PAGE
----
Where, as in the instant case, there is a wealth of conflicting evidence on critical factual questions by interested witnesses, unquestionably, the problem presented is credibility. Determination of the credibility of witnesses and the weight of their testimony is a matter exclusively within the competence of the trial court. As mentioned before, an appellate court is not equipped, and as a matter of long-standing decisional law, cannot pass on the credibility of witnesses. See Davis v. Bader, 57 Wn.2d 871, 360 P.2d 352 (1961); Anderson v. Kurrell, 28 Wn.2d 227, 182 P.2d 1 (1947); Speckert v. Bunker Hill Arizona Mining Co., 6 Wn.2d 39, 106 P.2d 602, 131 A.L.R. 125 (1940). Particularly where testimony is flatly contradictory, and the trial court might have found for either side, the appellate court cannot set its judgment of the credibility of witnesses against that of the trial judge who heard and saw the witnesses, and was in a better position to determine the weight of the evidence. Oium v. Fillion, 129 Wash. 37, 223 P. 1060 (1924). Issues of credibility in will contests are subject to the same jurisprudential principle. To repeat: in will contests involving a real and substantial conflict of evidence on the issues of fact involved, the trier of fact is the sole judge of the credibility of witnesses and the weight of the evidence. In re Estate of Washington, 116 Cal. App. 2d 139, 253 P.2d 60 (1953); In re Estate of Merrick, 93 Cal. App. 2d 624, 209 P.2d 666 (1949).

The majority, in totally disregarding these basic principles of review, cavalierly usurps the functions of the trial court. Whether this be done with great subtlety and skill or more bluntly and openly, the result is the same. It is inescapable that the majority, in its disposition of this appeal, arrogates to itself a basic and well-established function of the trial courts of this state; viz., resolution of conflicting factual testimony premised on the credibility of witnesses.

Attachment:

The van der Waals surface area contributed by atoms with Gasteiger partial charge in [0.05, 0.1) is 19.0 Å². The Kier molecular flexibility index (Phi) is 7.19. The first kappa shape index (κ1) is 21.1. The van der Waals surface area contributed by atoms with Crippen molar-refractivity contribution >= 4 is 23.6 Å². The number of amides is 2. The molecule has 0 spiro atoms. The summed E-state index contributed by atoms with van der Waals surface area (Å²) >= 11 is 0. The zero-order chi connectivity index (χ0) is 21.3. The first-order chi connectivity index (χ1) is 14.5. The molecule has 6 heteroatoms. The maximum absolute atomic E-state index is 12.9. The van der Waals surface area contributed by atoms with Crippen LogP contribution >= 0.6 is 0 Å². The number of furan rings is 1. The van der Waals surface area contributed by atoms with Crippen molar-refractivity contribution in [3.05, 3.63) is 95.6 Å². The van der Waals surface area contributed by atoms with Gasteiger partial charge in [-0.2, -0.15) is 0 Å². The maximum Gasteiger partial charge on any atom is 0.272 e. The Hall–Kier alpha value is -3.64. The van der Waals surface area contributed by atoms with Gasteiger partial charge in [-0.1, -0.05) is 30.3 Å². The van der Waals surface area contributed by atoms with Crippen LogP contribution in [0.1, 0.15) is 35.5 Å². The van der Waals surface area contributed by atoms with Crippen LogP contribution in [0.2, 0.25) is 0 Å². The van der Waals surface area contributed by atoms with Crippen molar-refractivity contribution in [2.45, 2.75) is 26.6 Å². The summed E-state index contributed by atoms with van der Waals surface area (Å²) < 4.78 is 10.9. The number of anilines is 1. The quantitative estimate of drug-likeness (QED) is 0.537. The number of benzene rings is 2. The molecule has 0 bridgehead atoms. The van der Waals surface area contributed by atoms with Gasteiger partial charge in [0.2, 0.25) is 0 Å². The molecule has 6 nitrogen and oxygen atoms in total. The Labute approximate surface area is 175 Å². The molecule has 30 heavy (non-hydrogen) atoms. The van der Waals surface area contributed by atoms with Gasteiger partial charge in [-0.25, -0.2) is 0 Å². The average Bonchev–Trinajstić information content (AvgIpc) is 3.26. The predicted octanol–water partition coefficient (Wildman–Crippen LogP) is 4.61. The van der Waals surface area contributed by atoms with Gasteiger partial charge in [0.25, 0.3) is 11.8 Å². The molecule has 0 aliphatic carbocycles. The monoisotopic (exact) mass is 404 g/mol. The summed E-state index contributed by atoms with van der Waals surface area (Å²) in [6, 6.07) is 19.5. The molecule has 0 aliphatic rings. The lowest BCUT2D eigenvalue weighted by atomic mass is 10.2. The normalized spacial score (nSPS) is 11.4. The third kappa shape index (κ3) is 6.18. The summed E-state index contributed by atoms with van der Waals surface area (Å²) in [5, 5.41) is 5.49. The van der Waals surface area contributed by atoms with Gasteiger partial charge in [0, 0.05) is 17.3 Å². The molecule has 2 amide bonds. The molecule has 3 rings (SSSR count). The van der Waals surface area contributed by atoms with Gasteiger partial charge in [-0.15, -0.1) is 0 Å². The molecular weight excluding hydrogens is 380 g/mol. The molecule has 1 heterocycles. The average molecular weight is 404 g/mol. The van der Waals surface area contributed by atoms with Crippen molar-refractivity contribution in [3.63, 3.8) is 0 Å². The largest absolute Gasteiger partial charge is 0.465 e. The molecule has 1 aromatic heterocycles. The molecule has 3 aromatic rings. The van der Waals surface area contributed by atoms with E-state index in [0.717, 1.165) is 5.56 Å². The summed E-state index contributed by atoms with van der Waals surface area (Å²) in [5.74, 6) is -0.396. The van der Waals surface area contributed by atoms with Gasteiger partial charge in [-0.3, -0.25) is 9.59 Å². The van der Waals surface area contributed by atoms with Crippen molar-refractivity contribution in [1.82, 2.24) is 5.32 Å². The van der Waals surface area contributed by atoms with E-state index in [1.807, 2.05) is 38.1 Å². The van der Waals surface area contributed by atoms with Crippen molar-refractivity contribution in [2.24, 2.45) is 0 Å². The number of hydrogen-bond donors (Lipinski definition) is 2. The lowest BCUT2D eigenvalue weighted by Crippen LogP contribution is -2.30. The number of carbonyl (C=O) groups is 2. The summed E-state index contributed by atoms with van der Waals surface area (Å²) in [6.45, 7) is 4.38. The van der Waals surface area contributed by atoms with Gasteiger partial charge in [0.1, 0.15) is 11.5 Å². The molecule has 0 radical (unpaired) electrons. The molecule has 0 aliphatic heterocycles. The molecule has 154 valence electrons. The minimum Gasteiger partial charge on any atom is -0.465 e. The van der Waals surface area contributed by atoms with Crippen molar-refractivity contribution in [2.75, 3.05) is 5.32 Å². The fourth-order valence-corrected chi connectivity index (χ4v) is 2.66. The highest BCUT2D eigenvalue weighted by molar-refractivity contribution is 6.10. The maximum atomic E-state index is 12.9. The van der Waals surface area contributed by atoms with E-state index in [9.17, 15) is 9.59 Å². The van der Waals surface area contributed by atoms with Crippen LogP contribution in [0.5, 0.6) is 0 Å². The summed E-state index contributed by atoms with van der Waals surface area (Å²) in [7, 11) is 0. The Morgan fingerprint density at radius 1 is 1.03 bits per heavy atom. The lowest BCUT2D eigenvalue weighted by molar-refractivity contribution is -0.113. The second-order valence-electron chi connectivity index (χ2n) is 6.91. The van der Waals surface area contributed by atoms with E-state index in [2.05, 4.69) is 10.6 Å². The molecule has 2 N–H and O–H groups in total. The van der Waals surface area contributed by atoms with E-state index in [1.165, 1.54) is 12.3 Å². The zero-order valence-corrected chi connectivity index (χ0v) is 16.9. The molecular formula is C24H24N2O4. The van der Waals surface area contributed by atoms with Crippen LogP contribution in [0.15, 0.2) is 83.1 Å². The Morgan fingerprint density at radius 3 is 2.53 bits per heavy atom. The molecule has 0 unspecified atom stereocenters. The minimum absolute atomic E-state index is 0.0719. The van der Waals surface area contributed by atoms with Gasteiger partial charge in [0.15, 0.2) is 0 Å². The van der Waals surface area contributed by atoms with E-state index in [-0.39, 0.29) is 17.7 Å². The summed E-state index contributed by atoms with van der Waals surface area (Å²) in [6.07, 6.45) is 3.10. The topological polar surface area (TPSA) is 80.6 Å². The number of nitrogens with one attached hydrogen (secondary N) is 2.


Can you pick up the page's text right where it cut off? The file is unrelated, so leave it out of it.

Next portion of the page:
If the position of the parties was reversed and if the *674 relatives of the testator or any other person, for private gain or strictly private or personal purposes, had used the same techniques as were used in this case to induce the testator to drastically change a will carefully prepared with the assistance of competent legal counsel trusted and personally selected by the testator I firmly believe there would be little hesitation in holding that such techniques constituted undue influence. I fear the majority may be impressed too much by the underlying charitable motives of the purported new beneficiary which in one sense are highly commendable if the personal interests and rights of Miss Reilly's only relatives may be forgotten. There is no doubt that the new beneficiary is a very worthy charity and that there was no "garden variety" venality involved in the ceaseless pressure to get this elderly and desperately ill woman to make a new will. But, the law does not recognize the subjective worthiness of underlying motives which may encourage acts of undue influence nor does the law recognize the relative worthiness of competing beneficiaries. Nevertheless, the motives and the worthiness of the Order of the Sisters of Charity seem to be a premise or cause if not the unstated rationale of the majority opinion.